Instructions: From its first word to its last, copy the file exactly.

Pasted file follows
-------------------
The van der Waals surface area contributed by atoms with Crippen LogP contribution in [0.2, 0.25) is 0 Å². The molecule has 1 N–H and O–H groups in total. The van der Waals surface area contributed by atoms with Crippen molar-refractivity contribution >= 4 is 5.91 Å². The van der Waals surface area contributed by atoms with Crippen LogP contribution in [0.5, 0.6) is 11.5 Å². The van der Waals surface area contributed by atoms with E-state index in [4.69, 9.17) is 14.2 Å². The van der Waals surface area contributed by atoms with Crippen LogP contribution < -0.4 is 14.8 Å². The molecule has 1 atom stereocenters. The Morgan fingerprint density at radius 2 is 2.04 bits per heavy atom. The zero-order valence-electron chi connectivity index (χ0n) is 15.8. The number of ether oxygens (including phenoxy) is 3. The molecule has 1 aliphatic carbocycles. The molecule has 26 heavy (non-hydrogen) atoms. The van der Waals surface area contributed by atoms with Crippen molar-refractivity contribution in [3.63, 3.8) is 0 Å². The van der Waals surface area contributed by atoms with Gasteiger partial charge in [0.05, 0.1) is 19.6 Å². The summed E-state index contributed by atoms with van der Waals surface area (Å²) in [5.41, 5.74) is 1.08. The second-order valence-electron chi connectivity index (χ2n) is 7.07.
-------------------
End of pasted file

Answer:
The van der Waals surface area contributed by atoms with Crippen LogP contribution in [0.2, 0.25) is 0 Å². The molecule has 1 N–H and O–H groups in total. The van der Waals surface area contributed by atoms with Crippen molar-refractivity contribution >= 4 is 5.91 Å². The van der Waals surface area contributed by atoms with Crippen LogP contribution in [0.5, 0.6) is 11.5 Å². The van der Waals surface area contributed by atoms with E-state index in [4.69, 9.17) is 14.2 Å². The van der Waals surface area contributed by atoms with Crippen LogP contribution < -0.4 is 14.8 Å². The molecule has 1 atom stereocenters. The Morgan fingerprint density at radius 2 is 2.04 bits per heavy atom. The zero-order valence-electron chi connectivity index (χ0n) is 15.8. The number of ether oxygens (including phenoxy) is 3. The molecule has 1 aliphatic carbocycles. The molecule has 26 heavy (non-hydrogen) atoms. The van der Waals surface area contributed by atoms with Crippen molar-refractivity contribution in [3.63, 3.8) is 0 Å². The van der Waals surface area contributed by atoms with Gasteiger partial charge in [0.05, 0.1) is 19.6 Å². The summed E-state index contributed by atoms with van der Waals surface area (Å²) in [5.41, 5.74) is 1.08. The second-order valence-electron chi connectivity index (χ2n) is 7.07.